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So, do you find the portrayal of Jesus in The Last Temptation (book and/or movie by Kazantzakis/Scorsese) to misrepresent Jesus' understanding of his own beliefs and assumed mission? It would be fascinating to see a movie portrayal of Jesus and his theology along the lines of what you describe.

 

 

I have not seen "The Last Temptation" nor have I read the book. So I can't say much on the topic. You will never see a movie that depicts Jesus as I described in my last reply. This is because that Jesus is not the Jesus of the Bible. The Jesus of the Bible has to speak to everyone, speak for everyone. He cannot say that he believes one thing and not another. He cannot say that one thing is true and another isn't. He must always be vague. If memory serves, this is why most of his speech is veiled in parable, as to confuse those around him. He rarely speaks plainly and even his companions were befuddled by his dense sayings and parables from time to time.

 

In the US, Jesus is thoroughly American and conservative. Sure, he loves the poor...but fuck welfare. Sure, he loves the children when they're in the womb...but they're on their own once they're out of the womb. And so on. Any version of Jesus that is too "hippie", too loving, too compassionate, would be tossed out on the rubbish heap ASAP. Jesus may be conflicted, but not too much. After all, he's a sinless man and has not our limitations. Even if he is tempted, his temptation is rendered meaningless by his godhood. A god can have anything, do anything, say anything. What can possibly tempt it, an all-powerful, all-knowing, all-seeing, non-feeling being.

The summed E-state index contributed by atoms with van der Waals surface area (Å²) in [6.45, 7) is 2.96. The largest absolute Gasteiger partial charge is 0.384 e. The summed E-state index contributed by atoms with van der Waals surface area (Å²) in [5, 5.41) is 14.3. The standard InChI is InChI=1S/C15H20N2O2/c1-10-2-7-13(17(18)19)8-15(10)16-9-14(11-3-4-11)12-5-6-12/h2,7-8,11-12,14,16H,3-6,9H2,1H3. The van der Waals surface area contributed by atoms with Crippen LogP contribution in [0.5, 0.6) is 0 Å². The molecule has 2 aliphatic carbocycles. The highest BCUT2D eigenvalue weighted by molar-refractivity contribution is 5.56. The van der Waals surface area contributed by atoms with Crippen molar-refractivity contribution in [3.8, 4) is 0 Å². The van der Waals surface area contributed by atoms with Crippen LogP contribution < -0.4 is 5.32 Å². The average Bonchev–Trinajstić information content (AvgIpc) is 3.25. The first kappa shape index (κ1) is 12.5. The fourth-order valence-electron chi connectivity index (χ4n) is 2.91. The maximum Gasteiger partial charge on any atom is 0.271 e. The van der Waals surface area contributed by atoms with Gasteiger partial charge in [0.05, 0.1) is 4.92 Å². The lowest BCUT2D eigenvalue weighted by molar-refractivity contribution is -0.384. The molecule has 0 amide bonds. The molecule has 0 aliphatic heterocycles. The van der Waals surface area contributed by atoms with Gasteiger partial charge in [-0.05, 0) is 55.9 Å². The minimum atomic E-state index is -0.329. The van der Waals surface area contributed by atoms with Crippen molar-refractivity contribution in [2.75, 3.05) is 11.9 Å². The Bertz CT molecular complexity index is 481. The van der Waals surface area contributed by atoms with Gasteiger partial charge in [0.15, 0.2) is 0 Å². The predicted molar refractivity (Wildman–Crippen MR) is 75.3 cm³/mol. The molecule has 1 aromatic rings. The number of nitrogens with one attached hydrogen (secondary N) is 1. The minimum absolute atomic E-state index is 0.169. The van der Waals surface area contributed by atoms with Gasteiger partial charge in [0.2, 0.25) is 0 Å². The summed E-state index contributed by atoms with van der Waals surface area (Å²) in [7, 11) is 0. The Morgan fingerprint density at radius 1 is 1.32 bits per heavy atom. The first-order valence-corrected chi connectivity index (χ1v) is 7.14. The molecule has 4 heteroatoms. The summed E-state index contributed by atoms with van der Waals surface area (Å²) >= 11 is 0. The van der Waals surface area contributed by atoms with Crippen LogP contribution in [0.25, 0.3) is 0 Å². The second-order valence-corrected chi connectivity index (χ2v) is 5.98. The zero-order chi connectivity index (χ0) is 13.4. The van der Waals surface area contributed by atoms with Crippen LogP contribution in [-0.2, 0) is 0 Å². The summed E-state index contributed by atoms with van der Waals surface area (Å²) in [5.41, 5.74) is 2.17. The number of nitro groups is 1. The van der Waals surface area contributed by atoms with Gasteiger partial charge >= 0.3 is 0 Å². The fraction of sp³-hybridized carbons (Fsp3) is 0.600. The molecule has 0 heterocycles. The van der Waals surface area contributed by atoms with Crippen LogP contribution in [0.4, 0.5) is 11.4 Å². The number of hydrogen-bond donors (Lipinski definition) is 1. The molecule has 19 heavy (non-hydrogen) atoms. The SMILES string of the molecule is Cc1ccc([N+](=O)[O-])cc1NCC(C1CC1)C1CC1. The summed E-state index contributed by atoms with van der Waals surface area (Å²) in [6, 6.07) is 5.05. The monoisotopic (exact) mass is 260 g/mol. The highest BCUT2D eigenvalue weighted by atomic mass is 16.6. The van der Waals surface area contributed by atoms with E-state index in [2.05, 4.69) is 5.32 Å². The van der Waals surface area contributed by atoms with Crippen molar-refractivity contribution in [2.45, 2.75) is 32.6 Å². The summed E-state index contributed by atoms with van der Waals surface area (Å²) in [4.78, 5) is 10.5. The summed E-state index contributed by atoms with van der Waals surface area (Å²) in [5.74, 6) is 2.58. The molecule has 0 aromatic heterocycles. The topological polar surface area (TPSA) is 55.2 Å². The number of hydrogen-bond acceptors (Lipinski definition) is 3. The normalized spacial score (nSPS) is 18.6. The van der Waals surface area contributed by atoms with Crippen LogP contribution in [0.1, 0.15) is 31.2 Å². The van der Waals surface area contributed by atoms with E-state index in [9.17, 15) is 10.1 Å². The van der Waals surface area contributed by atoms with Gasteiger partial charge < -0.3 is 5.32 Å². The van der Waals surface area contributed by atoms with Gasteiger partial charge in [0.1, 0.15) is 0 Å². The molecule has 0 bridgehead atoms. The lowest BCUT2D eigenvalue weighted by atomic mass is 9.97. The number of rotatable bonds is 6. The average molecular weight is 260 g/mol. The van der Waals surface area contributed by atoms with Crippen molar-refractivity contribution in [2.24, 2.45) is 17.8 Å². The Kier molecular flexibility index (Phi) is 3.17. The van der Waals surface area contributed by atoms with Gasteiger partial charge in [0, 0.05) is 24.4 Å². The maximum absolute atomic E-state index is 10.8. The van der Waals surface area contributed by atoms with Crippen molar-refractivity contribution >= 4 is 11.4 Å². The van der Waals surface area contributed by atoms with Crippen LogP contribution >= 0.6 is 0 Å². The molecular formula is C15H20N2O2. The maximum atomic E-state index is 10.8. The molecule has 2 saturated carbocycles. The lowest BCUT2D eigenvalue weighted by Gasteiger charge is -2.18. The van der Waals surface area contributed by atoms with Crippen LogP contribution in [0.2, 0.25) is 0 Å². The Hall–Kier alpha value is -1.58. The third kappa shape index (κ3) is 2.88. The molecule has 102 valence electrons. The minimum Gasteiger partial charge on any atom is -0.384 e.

If Jesus had human sensations, a human body and experienced what we experienced, then he was limited as we are limited and not a god. Ok, so then he can be tempted...but unless he is very daft or brash, he would not sacrifice power and glory in eternity for a piece of 1st century ass or a fat stack of coins. So what would his motivations be? A god cannot commit sins and neither can the sinless man. Sin is nothing more than what we desire, be it sexual, material or otherwise. Supposing that Jesus was both a god and a sinless man, he was no more at risk of temptation than I am of jumping to the moon of my own power.

 

Any temptation that Jesus experienced was likely Satan (or perhaps his own conscience) fucking with him, testing his willingness to remain sinless, to be a god. Or maybe just for the hell of it. God didn't need a reason to let Satan fuck with Job, yet he did. And if Jesus were really God in human form, Satan was probably just getting his kicks in while he could.

 

yelrotflmao.gif <<<It's all mythology, stories of old. Laughter is the best medicine.

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The more I think about it the less Christianity is like Judaism at all. Early Judaism did not have a concept of an evil force or an evil god in opposition to the creator.. the very concept was foreign.

 

On another forum years ago we had a Jewish scholar… in the religion forum. He was extremely enlightening when it came to Judaism and the concepts that Christians misinterpret from the Torah. I miss that.. I learned a lot from him. I do remember that he stated that Jews do not believe in a devil like christians do… they understood 'the satan' in context and 'Satan' as the personification of people's own weaknesses. Of course the main difference is that the Jews DO believe that works, i.e.: following the spirit of the law, not necessarily the letter… was what was important. There is less dualism in Judaism… they are far more purely monotheistic than christians.

 

So even modern Judaism is less 'zoroastrian' than christianity.

 

 

Like I said on previous threads,  When Jesus rolled up he made the situation for mankind much worse,  Before it was - God vs Dead not it is God vs Eternal Torture like seriously thats messed up!

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Anyone,